From Barnet to Bermuda and Belize

Marine biologist Nick Jones has worked in some of the most beautiful locations in the world – and with some of the most exotic animals too.

Nick (OE 1996-2004) became passionate about science – especially biology – while still at QE, but he feels sure few would have predicted then that he would become a marine biologist working in remote locations all over the globe.

Alongside the interest in biology, he also had a love of the sea, and it was these two passions that led him to enrol in the Marine Biology course at Southampton University. Gaining his Master’s degree in 2009, he won a scholarship for an internship at the Bermuda Institute of Ocean Sciences to work in the coral reef ecology department. That led on to an opportunity to establish a new coral reef research programme for the research and conservation company Blue Ventures in Belize, Central America.

During this time, he enjoyed some “awe-inspiring occasions”, including swimming with colourful reef fish, endangered manatees and turtles, and also sharing the water with potentially dangerous sharks and crocodiles.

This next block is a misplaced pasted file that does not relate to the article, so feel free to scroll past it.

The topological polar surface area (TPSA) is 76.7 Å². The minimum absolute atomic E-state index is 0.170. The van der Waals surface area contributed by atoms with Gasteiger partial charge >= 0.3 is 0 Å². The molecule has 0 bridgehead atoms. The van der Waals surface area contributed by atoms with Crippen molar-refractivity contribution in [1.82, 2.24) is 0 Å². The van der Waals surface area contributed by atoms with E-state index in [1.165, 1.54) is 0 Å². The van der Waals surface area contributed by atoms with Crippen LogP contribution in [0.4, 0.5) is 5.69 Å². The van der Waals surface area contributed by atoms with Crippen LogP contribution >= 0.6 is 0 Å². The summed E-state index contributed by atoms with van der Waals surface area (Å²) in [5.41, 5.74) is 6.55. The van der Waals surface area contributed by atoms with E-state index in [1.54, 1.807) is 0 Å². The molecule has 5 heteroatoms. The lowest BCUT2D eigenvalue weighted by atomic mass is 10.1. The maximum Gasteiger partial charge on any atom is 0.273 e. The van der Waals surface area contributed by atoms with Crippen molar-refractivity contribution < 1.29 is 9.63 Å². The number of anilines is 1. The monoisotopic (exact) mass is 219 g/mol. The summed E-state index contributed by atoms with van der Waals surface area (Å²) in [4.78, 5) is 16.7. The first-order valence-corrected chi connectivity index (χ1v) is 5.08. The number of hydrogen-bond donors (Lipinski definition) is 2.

In fact, sharks were a long-standing interest, so when he was then offered the chance to study Great Whites in South Africa, it was an opportunity too good to miss. Working with this endangered species was a dream job for Nick, albeit one that required constant vigilance, given that the sharks can reach over 20 feet in length and weigh over a tonne.

From there, he was drawn to the warmer waters of the Seychelles, working on a cutting-edge project to grow coral reef on large artificial reefs in an attempt to replenish the depleted coral reefs of the region. It meant living on an island with five times as many giant tortoises as people and being regularly interrupted by nesting Hawksbill turtles (he is pictured with one above).

After spending three years in the field, he has now returned to England to work for the Environment Agency. Since returning, he has been able to indulge another long-term interest – cricket. This has included organising an OE team for the Founder’s Day match against the School’s current First XI. This Founder’s Day match, an old QE tradition, was re-established in 2012 by Headmaster Neil Enright. It was also given a new name, The Stanley Busby Memorial Match, in honour of Mr Busby, a former QE parent and also a Governor from 1989-2011.